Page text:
This week’s Time magazine cover story focused on four new infants, born to refugee mothers fleeing Syria, four children the magazine has committed to following for the next year, a project you can follow for yourself. While the writers made no overt connection with Christmas, the time when Christians around the world celebrate another baby born to refugee parents, the timing was not pure coincidence.
The discomfort I felt, reading about little Heln, Hamida, Rahaf and Faraj, learning that theirs were four of more than 1,000 births this year in Greek refugee camps, made me wonder about Jesus’s story. We tend to read his nativity story hearing “peace on earth and good will to all people” – and justly so. Yet our reading can become so peace-filled that it loses its essential power to disturb – to trouble us that circumstances were so bad that God’s birth happened in an uprooted family with no home.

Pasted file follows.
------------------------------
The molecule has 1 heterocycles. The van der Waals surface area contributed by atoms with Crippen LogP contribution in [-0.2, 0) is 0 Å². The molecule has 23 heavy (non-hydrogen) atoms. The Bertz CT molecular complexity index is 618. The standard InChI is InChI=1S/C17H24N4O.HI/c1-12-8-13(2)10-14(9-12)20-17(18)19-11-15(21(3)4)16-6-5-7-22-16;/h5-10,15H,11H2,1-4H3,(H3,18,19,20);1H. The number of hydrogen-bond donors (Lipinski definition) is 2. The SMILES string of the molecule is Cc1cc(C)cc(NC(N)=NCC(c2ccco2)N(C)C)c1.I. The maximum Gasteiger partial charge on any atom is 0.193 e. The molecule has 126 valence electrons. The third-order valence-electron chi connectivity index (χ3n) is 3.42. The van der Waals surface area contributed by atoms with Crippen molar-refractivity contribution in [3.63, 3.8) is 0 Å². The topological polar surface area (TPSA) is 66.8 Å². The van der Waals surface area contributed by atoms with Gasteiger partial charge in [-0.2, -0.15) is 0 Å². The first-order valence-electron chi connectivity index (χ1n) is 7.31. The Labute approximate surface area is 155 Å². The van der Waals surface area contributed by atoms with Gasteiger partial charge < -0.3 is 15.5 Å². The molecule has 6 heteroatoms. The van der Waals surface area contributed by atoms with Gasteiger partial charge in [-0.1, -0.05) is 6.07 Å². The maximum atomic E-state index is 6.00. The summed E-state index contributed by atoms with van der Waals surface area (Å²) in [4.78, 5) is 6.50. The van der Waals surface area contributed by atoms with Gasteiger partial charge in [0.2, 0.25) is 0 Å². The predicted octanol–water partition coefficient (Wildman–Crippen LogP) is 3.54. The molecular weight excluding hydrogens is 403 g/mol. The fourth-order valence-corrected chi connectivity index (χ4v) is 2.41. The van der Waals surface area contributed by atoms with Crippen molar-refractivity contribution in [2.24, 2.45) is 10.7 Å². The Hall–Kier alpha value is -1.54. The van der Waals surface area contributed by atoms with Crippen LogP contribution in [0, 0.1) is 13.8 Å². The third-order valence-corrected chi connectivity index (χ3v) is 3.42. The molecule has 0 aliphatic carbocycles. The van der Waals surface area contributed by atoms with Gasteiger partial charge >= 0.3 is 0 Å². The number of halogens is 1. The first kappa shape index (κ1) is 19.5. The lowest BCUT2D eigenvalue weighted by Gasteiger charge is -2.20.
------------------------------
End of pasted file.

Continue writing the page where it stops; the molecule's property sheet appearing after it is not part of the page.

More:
As we approach Christmas this year I pray for much-needed peace for you, for all of us, for all of our world. But not at the risk of growing too comfortable with the story of Jesus’s birth: God coming among us, a vulnerable infant fleeing home to escape violence. May our love for that child become love for all who find themselves in his position, this year and always.
Blessings of the comfort of peace and disturbance of love,